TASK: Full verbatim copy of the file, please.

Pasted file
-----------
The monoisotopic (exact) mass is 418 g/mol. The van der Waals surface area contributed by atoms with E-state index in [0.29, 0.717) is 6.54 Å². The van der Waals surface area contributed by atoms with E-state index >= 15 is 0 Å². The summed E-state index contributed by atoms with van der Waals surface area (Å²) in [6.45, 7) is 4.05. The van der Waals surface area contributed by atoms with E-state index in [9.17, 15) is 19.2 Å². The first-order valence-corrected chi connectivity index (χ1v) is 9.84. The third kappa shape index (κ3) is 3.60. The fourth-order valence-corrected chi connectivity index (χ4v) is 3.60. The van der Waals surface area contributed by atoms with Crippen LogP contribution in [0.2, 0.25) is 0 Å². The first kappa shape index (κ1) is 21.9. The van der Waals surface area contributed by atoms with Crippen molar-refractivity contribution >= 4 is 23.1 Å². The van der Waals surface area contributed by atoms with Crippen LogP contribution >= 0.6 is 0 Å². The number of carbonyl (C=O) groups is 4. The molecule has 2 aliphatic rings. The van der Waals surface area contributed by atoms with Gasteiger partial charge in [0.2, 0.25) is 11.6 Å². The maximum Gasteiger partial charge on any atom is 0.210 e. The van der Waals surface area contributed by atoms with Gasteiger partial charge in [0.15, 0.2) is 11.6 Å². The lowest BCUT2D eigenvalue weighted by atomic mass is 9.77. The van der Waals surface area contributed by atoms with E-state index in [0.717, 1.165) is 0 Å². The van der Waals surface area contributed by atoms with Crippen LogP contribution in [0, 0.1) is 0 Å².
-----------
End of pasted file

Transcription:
The monoisotopic (exact) mass is 418 g/mol. The van der Waals surface area contributed by atoms with E-state index in [0.29, 0.717) is 6.54 Å². The van der Waals surface area contributed by atoms with E-state index >= 15 is 0 Å². The summed E-state index contributed by atoms with van der Waals surface area (Å²) in [6.45, 7) is 4.05. The van der Waals surface area contributed by atoms with E-state index in [9.17, 15) is 19.2 Å². The first-order valence-corrected chi connectivity index (χ1v) is 9.84. The third kappa shape index (κ3) is 3.60. The fourth-order valence-corrected chi connectivity index (χ4v) is 3.60. The van der Waals surface area contributed by atoms with Crippen LogP contribution in [0.2, 0.25) is 0 Å². The first kappa shape index (κ1) is 21.9. The van der Waals surface area contributed by atoms with Crippen molar-refractivity contribution >= 4 is 23.1 Å². The van der Waals surface area contributed by atoms with Crippen LogP contribution >= 0.6 is 0 Å². The number of carbonyl (C=O) groups is 4. The molecule has 2 aliphatic rings. The van der Waals surface area contributed by atoms with Gasteiger partial charge in [0.2, 0.25) is 11.6 Å². The maximum Gasteiger partial charge on any atom is 0.210 e. The van der Waals surface area contributed by atoms with Gasteiger partial charge in [0.15, 0.2) is 11.6 Å². The lowest BCUT2D eigenvalue weighted by atomic mass is 9.77. The van der Waals surface area contributed by atoms with E-state index in [0.717, 1.165) is 0 Å². The van der Waals surface area contributed by atoms with Crippen LogP contribution in [0, 0.1) is 0 Å².